Magical history tours don’t get much weightier than a spin along the Dhofar coastline.
With a back story that encompasses key Biblical and Koranic figures, as well as lavish settlements funded by the once-lucrative incense trade this part of Oman is vivid with holy color.
I’m here in the southernmost enclave of the country to latch onto the scent of Arabia’s frankincense trail.
The aromatic resin, known as “the king of scents”, does not carry the same economic value it did in ancient times. But it still looms large in the Omani psyche: a fact demonstrated by the country’s contribution to the recent Expo 2020 Dubai.
The design of the Oman Pavilion was inspired by Boswellia sacra, the tree from which the precious resin is harvested. Its contents, meanwhile, illuminate how frankincense contributed to Omani advancements in transportation, knowledge, sustainability, manufacturing, and exploration and fostered international friendships that transcended language and borders.
Dhofar has been the production hub for Omani frankincense for thousands of years. Trees from the Boswellia genus grow exclusively in a narrow climate belt from the Horn of Africa to India and parts of southern China. Somalia, Yemen, and Eretria are key competitors. But connoisseurs believe that Dhofar produces the finest frankincense in the world.
Today, the frankincense trees that stud this region and several caravan routes and ports dating from the 4th Century BCE are part of Oman’s UNESCO-inscribed Land of Frankincense World Heritage site. Therefore, it’s the natural starting point for my quest.
Still, I’m required to perform some leaps of faith to link the past with the present after completing the short hop by plane from The Chedi Muscat to Salalah, Dhofar’s main city and setting out along the coast.
At first glance, the archaeological site at Sumhuram, around 40km northeast of Salalah, is most notable for its stunning location on a raised piece of ground overlooking Khor Rori, an inlet populated by a gang of pink flamingos.
But thousands of years ago, this was one of the main centres for the lucrative trade in frankincense upon which Dhofar established itself as one of the wealthiest regions of the ancient world.
In those days, dhows flitted in and out of Khor Rori — then an impressive harbour. Their trade was the frankincense resin harvested from the Boswellia sacra trees native to the hostile Dhofar interior.
Sumhuram grew mighty on the back of this trade. Among its sprawling ruins are said to be the remaining vestiges of a summer palace of the Biblical (likely mythical) Queen of Sheba.
The piles of rubble that remain today are a far cry from the settlement’s former glories. Yet, it provides an insight into the way the resin has shaped life in Arabia for millennia.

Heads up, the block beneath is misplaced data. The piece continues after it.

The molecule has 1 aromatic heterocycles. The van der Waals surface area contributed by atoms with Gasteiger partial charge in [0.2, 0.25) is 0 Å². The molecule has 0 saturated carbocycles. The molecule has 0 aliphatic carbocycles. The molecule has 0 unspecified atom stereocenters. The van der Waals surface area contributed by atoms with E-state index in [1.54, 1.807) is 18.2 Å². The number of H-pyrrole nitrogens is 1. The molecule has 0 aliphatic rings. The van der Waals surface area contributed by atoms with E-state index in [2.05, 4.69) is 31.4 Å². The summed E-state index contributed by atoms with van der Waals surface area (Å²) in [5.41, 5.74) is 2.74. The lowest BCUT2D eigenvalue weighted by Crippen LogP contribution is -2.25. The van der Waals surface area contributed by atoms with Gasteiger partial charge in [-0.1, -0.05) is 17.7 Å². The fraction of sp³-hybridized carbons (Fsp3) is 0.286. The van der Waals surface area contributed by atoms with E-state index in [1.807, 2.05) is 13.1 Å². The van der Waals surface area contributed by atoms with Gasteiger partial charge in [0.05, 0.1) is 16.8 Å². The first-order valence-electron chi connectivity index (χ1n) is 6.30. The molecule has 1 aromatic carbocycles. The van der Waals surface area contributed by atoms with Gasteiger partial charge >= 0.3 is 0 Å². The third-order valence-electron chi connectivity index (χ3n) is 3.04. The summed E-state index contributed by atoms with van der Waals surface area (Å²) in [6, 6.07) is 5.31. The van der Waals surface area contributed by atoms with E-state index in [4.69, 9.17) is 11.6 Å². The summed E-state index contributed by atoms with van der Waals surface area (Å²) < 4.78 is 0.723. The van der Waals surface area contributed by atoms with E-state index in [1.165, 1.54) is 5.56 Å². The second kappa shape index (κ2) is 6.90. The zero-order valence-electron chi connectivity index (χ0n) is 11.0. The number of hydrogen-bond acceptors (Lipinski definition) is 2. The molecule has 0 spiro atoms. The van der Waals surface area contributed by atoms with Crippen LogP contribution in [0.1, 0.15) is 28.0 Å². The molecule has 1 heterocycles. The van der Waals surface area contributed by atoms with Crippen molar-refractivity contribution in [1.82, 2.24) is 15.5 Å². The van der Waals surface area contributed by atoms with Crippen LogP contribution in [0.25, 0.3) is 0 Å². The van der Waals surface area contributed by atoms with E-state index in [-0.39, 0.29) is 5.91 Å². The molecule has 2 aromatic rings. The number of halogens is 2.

Frankincense was a precious commodity when Sumhuram was in full swing between the 4the century BCE and the 5th century. Indeed, it was considered (along with gold and myrrh) as the ultimate baby shower gift when the Three Magi in Christian tradition visited a specific Bethlehem stable.
As well as being renowned for its olfactory qualities — its swirling smoke was believed to ascend directly to heaven — frankincense was considered an effective remedy for everything from haemorrhoids to menstrual pains, ulcers, and melanoma. It has also had usage as a tool for digestion, a boon for fertility, and a repellent to ward off snakes, mosquitoes, and djinn (evil spirits).
The scent has shown remarkable staying power. Civilisations may no longer be built on Omani frankincense, but international perfume houses and essential oil companies still covet it.
While the best-known frankincense trails in Arabia lie in Oman, offshoots extend like tendrils throughout the region. After leaving Dhofar, I pick up one of these paths in Dubai.
First, I learned more about the role frankincense has played in the shared Bedouin cultures of Arabia. Indeed, Dubai— with its rich trading history — has been a key market through the years. On a stroll from my palatial digs, I reel in the centuries at the charismatic souks that line the creek.
At the Textile Souk, I find a veritable Aladdin’s Cave of regional delights including Arabic bridal and pearl chests, copper coffee pots, ethnic and handmade jewellery, palm-leaf baskets, medicinal herbs, carpets, shawls, and novelties.
At Al Seem, galleries and boutiques meld modernity with traditional Islamic culture. The trail concludes at the Perfume Souk. Formerly a regional centre of gold trading, the bazaar is now a hub for spices, herbs, perfumes, and oils. Shoppers crowd a stall where a bag of frankincense is given pride of place among other dried spices. It seems that the king of scents still holds sway several millennia after its supposed heyday.